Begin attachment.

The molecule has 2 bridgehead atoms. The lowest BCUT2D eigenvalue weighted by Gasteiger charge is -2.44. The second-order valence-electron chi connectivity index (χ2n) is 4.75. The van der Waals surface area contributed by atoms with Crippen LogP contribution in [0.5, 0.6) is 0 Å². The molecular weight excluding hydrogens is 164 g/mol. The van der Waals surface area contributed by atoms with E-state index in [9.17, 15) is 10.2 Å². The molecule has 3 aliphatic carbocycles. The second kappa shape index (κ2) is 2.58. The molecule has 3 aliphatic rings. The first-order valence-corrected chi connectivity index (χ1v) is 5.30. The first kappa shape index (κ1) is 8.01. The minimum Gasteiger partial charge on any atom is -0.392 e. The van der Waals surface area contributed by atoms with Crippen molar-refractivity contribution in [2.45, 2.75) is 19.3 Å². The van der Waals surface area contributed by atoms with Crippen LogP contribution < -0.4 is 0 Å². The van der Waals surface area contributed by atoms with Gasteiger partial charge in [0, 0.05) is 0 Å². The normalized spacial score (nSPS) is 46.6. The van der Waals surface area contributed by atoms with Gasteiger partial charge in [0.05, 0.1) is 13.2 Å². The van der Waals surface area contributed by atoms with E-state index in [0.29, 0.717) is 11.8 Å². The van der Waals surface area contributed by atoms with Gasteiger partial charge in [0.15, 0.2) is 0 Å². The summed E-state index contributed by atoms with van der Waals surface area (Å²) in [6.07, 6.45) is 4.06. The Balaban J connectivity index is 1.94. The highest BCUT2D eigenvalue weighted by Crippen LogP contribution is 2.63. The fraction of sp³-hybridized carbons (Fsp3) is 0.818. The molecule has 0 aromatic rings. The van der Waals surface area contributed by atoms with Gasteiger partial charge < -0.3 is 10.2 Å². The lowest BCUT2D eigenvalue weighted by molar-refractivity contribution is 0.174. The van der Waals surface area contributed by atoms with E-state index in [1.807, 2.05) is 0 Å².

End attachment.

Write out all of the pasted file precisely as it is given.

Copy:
The molecule has 2 bridgehead atoms. The lowest BCUT2D eigenvalue weighted by Gasteiger charge is -2.44. The second-order valence-electron chi connectivity index (χ2n) is 4.75. The van der Waals surface area contributed by atoms with Crippen LogP contribution in [0.5, 0.6) is 0 Å². The molecular weight excluding hydrogens is 164 g/mol. The van der Waals surface area contributed by atoms with E-state index in [9.17, 15) is 10.2 Å². The molecule has 3 aliphatic carbocycles. The second kappa shape index (κ2) is 2.58. The molecule has 3 aliphatic rings. The first-order valence-corrected chi connectivity index (χ1v) is 5.30. The first kappa shape index (κ1) is 8.01. The minimum Gasteiger partial charge on any atom is -0.392 e. The van der Waals surface area contributed by atoms with Crippen molar-refractivity contribution in [2.45, 2.75) is 19.3 Å². The van der Waals surface area contributed by atoms with Crippen LogP contribution < -0.4 is 0 Å². The van der Waals surface area contributed by atoms with Gasteiger partial charge in [0, 0.05) is 0 Å². The normalized spacial score (nSPS) is 46.6. The van der Waals surface area contributed by atoms with Gasteiger partial charge in [0.05, 0.1) is 13.2 Å². The van der Waals surface area contributed by atoms with E-state index in [0.29, 0.717) is 11.8 Å². The van der Waals surface area contributed by atoms with Gasteiger partial charge in [0.15, 0.2) is 0 Å². The summed E-state index contributed by atoms with van der Waals surface area (Å²) in [6.07, 6.45) is 4.06. The Balaban J connectivity index is 1.94. The highest BCUT2D eigenvalue weighted by Crippen LogP contribution is 2.63. The fraction of sp³-hybridized carbons (Fsp3) is 0.818. The molecule has 0 aromatic rings. The van der Waals surface area contributed by atoms with Gasteiger partial charge < -0.3 is 10.2 Å². The lowest BCUT2D eigenvalue weighted by molar-refractivity contribution is 0.174. The van der Waals surface area contributed by atoms with E-state index in [1.807, 2.05) is 0 Å².